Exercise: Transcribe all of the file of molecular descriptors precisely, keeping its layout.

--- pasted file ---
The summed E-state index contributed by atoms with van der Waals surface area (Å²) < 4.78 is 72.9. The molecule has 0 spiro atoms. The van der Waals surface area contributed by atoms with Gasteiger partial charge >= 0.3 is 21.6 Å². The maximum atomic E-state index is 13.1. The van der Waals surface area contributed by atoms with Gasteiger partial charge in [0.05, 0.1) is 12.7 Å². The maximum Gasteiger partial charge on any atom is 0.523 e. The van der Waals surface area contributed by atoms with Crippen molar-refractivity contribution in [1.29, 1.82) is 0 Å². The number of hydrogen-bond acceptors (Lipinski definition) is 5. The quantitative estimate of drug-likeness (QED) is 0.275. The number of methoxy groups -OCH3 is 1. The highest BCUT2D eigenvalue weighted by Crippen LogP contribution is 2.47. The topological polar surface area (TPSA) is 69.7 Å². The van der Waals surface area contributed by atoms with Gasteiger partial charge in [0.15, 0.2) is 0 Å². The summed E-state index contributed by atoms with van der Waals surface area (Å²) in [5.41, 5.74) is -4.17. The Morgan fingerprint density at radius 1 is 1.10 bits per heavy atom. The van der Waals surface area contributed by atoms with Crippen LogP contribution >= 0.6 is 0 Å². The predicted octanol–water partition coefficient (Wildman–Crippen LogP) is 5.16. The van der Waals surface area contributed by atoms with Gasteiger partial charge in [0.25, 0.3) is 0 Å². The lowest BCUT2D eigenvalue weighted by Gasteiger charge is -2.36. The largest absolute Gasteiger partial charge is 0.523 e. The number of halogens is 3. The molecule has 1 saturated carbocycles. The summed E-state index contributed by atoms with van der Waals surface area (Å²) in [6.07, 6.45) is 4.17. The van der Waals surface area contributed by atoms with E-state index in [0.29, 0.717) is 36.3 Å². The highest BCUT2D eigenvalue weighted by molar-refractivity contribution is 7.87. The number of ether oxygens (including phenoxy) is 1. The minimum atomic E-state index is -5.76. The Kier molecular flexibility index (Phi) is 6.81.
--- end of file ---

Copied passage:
The summed E-state index contributed by atoms with van der Waals surface area (Å²) < 4.78 is 72.9. The molecule has 0 spiro atoms. The van der Waals surface area contributed by atoms with Gasteiger partial charge >= 0.3 is 21.6 Å². The maximum atomic E-state index is 13.1. The van der Waals surface area contributed by atoms with Gasteiger partial charge in [0.05, 0.1) is 12.7 Å². The maximum Gasteiger partial charge on any atom is 0.523 e. The van der Waals surface area contributed by atoms with Crippen molar-refractivity contribution in [1.29, 1.82) is 0 Å². The number of hydrogen-bond acceptors (Lipinski definition) is 5. The quantitative estimate of drug-likeness (QED) is 0.275. The number of methoxy groups -OCH3 is 1. The highest BCUT2D eigenvalue weighted by Crippen LogP contribution is 2.47. The topological polar surface area (TPSA) is 69.7 Å². The van der Waals surface area contributed by atoms with Gasteiger partial charge in [0.15, 0.2) is 0 Å². The summed E-state index contributed by atoms with van der Waals surface area (Å²) in [5.41, 5.74) is -4.17. The Morgan fingerprint density at radius 1 is 1.10 bits per heavy atom. The van der Waals surface area contributed by atoms with Crippen LogP contribution >= 0.6 is 0 Å². The predicted octanol–water partition coefficient (Wildman–Crippen LogP) is 5.16. The van der Waals surface area contributed by atoms with Gasteiger partial charge in [0.25, 0.3) is 0 Å². The lowest BCUT2D eigenvalue weighted by Gasteiger charge is -2.36. The largest absolute Gasteiger partial charge is 0.523 e. The number of halogens is 3. The molecule has 1 saturated carbocycles. The summed E-state index contributed by atoms with van der Waals surface area (Å²) in [6.07, 6.45) is 4.17. The van der Waals surface area contributed by atoms with E-state index in [0.29, 0.717) is 36.3 Å². The highest BCUT2D eigenvalue weighted by molar-refractivity contribution is 7.87. The number of ether oxygens (including phenoxy) is 1. The minimum atomic E-state index is -5.76. The Kier molecular flexibility index (Phi) is 6.81.